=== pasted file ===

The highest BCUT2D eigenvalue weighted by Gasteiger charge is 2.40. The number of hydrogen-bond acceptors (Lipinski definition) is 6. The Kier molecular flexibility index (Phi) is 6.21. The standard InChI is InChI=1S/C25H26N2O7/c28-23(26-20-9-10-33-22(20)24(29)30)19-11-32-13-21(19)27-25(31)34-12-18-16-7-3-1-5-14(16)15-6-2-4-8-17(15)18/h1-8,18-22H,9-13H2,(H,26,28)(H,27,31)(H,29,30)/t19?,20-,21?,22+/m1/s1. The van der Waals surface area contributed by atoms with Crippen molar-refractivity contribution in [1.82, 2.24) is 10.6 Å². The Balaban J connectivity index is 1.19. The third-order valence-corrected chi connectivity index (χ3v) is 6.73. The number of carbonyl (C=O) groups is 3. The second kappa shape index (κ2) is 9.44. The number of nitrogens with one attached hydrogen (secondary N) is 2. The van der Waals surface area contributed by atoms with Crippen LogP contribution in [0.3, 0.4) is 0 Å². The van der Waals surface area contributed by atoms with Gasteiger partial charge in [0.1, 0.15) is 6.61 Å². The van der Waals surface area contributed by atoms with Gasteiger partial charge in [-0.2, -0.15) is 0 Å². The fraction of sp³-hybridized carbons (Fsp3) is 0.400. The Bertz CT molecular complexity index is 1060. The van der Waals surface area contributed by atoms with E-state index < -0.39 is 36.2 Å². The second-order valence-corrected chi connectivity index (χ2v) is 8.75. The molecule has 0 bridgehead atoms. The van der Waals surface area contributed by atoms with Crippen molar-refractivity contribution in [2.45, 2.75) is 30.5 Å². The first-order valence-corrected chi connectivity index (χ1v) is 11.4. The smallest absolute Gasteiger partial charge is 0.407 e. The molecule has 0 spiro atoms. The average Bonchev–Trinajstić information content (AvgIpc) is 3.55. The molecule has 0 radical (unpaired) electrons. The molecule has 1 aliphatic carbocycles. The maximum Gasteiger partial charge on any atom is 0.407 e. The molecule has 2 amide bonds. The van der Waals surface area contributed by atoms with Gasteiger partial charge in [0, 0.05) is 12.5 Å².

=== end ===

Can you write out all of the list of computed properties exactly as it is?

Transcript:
The highest BCUT2D eigenvalue weighted by Gasteiger charge is 2.40. The number of hydrogen-bond acceptors (Lipinski definition) is 6. The Kier molecular flexibility index (Phi) is 6.21. The standard InChI is InChI=1S/C25H26N2O7/c28-23(26-20-9-10-33-22(20)24(29)30)19-11-32-13-21(19)27-25(31)34-12-18-16-7-3-1-5-14(16)15-6-2-4-8-17(15)18/h1-8,18-22H,9-13H2,(H,26,28)(H,27,31)(H,29,30)/t19?,20-,21?,22+/m1/s1. The van der Waals surface area contributed by atoms with Crippen molar-refractivity contribution in [1.82, 2.24) is 10.6 Å². The Balaban J connectivity index is 1.19. The third-order valence-corrected chi connectivity index (χ3v) is 6.73. The number of carbonyl (C=O) groups is 3. The second kappa shape index (κ2) is 9.44. The number of nitrogens with one attached hydrogen (secondary N) is 2. The van der Waals surface area contributed by atoms with Crippen LogP contribution in [0.3, 0.4) is 0 Å². The van der Waals surface area contributed by atoms with Gasteiger partial charge in [0.1, 0.15) is 6.61 Å². The van der Waals surface area contributed by atoms with Gasteiger partial charge in [-0.2, -0.15) is 0 Å². The fraction of sp³-hybridized carbons (Fsp3) is 0.400. The Bertz CT molecular complexity index is 1060. The van der Waals surface area contributed by atoms with E-state index < -0.39 is 36.2 Å². The second-order valence-corrected chi connectivity index (χ2v) is 8.75. The molecule has 0 bridgehead atoms. The van der Waals surface area contributed by atoms with Crippen molar-refractivity contribution in [2.45, 2.75) is 30.5 Å². The first-order valence-corrected chi connectivity index (χ1v) is 11.4. The smallest absolute Gasteiger partial charge is 0.407 e. The molecule has 0 spiro atoms. The average Bonchev–Trinajstić information content (AvgIpc) is 3.55. The molecule has 0 radical (unpaired) electrons. The molecule has 1 aliphatic carbocycles. The maximum Gasteiger partial charge on any atom is 0.407 e. The molecule has 2 amide bonds. The van der Waals surface area contributed by atoms with Gasteiger partial charge in [0, 0.05) is 12.5 Å².